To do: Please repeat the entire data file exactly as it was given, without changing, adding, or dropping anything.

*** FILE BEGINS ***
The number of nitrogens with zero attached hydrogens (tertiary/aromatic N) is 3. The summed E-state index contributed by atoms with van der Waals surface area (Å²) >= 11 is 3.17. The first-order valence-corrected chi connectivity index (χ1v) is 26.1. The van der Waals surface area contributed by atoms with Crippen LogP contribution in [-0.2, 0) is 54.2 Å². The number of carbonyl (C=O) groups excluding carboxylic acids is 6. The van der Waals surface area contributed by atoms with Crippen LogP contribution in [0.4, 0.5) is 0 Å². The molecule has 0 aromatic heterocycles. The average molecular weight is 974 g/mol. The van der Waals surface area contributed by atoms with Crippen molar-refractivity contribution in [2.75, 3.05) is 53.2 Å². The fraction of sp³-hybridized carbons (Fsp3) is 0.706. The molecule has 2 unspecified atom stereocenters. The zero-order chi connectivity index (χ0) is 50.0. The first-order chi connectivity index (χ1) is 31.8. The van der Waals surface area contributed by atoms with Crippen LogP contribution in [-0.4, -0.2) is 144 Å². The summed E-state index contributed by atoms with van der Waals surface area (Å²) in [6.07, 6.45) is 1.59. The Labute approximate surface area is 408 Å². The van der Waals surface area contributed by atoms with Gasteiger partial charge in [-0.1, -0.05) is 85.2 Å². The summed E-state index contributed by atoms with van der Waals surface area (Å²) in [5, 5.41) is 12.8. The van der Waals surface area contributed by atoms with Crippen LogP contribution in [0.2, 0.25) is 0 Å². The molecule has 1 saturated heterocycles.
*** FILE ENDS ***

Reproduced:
The number of nitrogens with zero attached hydrogens (tertiary/aromatic N) is 3. The summed E-state index contributed by atoms with van der Waals surface area (Å²) >= 11 is 3.17. The first-order valence-corrected chi connectivity index (χ1v) is 26.1. The van der Waals surface area contributed by atoms with Crippen LogP contribution in [-0.2, 0) is 54.2 Å². The number of carbonyl (C=O) groups excluding carboxylic acids is 6. The van der Waals surface area contributed by atoms with Crippen LogP contribution in [0.4, 0.5) is 0 Å². The molecule has 0 aromatic heterocycles. The average molecular weight is 974 g/mol. The van der Waals surface area contributed by atoms with Crippen molar-refractivity contribution in [2.75, 3.05) is 53.2 Å². The fraction of sp³-hybridized carbons (Fsp3) is 0.706. The molecule has 2 unspecified atom stereocenters. The zero-order chi connectivity index (χ0) is 50.0. The first-order chi connectivity index (χ1) is 31.8. The van der Waals surface area contributed by atoms with Crippen LogP contribution in [-0.4, -0.2) is 144 Å². The summed E-state index contributed by atoms with van der Waals surface area (Å²) in [6.07, 6.45) is 1.59. The Labute approximate surface area is 408 Å². The van der Waals surface area contributed by atoms with Gasteiger partial charge in [-0.1, -0.05) is 85.2 Å². The summed E-state index contributed by atoms with van der Waals surface area (Å²) in [5, 5.41) is 12.8. The van der Waals surface area contributed by atoms with Crippen LogP contribution in [0.2, 0.25) is 0 Å². The molecule has 1 saturated heterocycles.